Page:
“It is those areas that the permits are already in place for, that the deer are coming through,” said Mayor Lane. “To say deer are only on one or a couple of person’s property is not right. They are just living on smaller acres and moving back and forth throughout the town. If we can get the extra tags in those areas that we know deer are moving through, for those places already in place, would help.”
Joyce Foster provided a couple of other areas that could be looked on the East Bluff that are larger properties that might meet the requirements for the hunting bylaw, and it was agreed that this should be explored.
Mr. Clark said, “so one of the things we have to do is check with the MNRF as to how many deer hunt permits have been issued, and whether additional tags (for the three locations) can be increased.”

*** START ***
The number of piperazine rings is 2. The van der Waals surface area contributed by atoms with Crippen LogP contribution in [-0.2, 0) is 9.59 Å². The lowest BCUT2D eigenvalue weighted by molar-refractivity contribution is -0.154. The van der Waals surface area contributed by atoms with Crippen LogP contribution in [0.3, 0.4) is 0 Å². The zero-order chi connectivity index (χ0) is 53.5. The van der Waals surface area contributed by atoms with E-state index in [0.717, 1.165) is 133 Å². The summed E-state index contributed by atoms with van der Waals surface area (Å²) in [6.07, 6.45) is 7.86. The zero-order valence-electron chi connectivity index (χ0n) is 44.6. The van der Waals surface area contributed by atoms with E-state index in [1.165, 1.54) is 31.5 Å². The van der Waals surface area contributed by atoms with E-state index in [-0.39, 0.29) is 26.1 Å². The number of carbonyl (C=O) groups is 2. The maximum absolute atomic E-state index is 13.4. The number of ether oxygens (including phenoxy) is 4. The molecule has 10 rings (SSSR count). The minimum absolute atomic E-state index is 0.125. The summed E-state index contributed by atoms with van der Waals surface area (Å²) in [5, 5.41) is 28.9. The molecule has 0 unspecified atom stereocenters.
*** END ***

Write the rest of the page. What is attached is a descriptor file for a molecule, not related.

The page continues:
And it was noted that one of the issues is that landowners who have areas where tags are permitted have not been requesting them.
“I know in one case the permits were cut to three in one year, while at one point they were supposed to increase to 12 in one year,” said Ms. Foster.
It was agreed the town will check with the MNRF as to possibly changing the dates the permits can be used and get the landowners back requesting the permits for their properties.
“I’m pretty sure that the ministry will go for the later hunt times (on the three designated properties),” said Charlie Turner.
Mr. Clark asked if the group could talk about the options of a sterilization program or relocation of deer. Ms. Foster explained that in her research, “in one place (in Canada) 13 deer were transported out of town and four came back. It didn’t work. And a sterilization program out west cost $200 per deer.”
“I have been told (by a former conservation officer) if we want to make any difference we need to harvest between 25-30 deer a year,” she said.
“If each of the current property owners where hunting is allowed got 10 extra tags each for those areas, there would be your 30,” said Mayor Lane. “The key is to have these property owners make sure they apply for the extra permits.”